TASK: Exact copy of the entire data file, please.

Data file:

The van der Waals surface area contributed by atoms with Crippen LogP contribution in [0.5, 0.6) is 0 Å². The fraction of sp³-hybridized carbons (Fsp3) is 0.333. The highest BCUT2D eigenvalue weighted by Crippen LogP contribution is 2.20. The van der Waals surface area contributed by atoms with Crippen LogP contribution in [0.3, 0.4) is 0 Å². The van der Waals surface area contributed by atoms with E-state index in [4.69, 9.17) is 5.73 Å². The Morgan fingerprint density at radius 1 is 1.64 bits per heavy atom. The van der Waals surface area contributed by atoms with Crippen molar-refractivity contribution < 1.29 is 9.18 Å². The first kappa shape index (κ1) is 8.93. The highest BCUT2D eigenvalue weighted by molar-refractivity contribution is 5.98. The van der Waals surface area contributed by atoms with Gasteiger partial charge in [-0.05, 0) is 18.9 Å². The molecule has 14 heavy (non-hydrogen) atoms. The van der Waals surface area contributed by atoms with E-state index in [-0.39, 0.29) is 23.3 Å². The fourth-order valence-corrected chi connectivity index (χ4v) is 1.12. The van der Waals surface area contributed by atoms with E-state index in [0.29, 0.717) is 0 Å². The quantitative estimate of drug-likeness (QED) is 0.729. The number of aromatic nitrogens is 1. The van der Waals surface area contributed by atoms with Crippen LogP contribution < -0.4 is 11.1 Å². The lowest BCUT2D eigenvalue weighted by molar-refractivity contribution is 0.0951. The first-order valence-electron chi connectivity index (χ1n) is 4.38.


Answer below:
The van der Waals surface area contributed by atoms with Crippen LogP contribution in [0.5, 0.6) is 0 Å². The fraction of sp³-hybridized carbons (Fsp3) is 0.333. The highest BCUT2D eigenvalue weighted by Crippen LogP contribution is 2.20. The van der Waals surface area contributed by atoms with Crippen LogP contribution in [0.3, 0.4) is 0 Å². The van der Waals surface area contributed by atoms with E-state index in [4.69, 9.17) is 5.73 Å². The Morgan fingerprint density at radius 1 is 1.64 bits per heavy atom. The van der Waals surface area contributed by atoms with Crippen molar-refractivity contribution < 1.29 is 9.18 Å². The first kappa shape index (κ1) is 8.93. The highest BCUT2D eigenvalue weighted by molar-refractivity contribution is 5.98. The van der Waals surface area contributed by atoms with Gasteiger partial charge in [-0.05, 0) is 18.9 Å². The molecule has 14 heavy (non-hydrogen) atoms. The van der Waals surface area contributed by atoms with E-state index in [-0.39, 0.29) is 23.3 Å². The fourth-order valence-corrected chi connectivity index (χ4v) is 1.12. The van der Waals surface area contributed by atoms with E-state index in [0.29, 0.717) is 0 Å². The quantitative estimate of drug-likeness (QED) is 0.729. The number of aromatic nitrogens is 1. The van der Waals surface area contributed by atoms with Crippen LogP contribution < -0.4 is 11.1 Å². The lowest BCUT2D eigenvalue weighted by molar-refractivity contribution is 0.0951. The first-order valence-electron chi connectivity index (χ1n) is 4.38.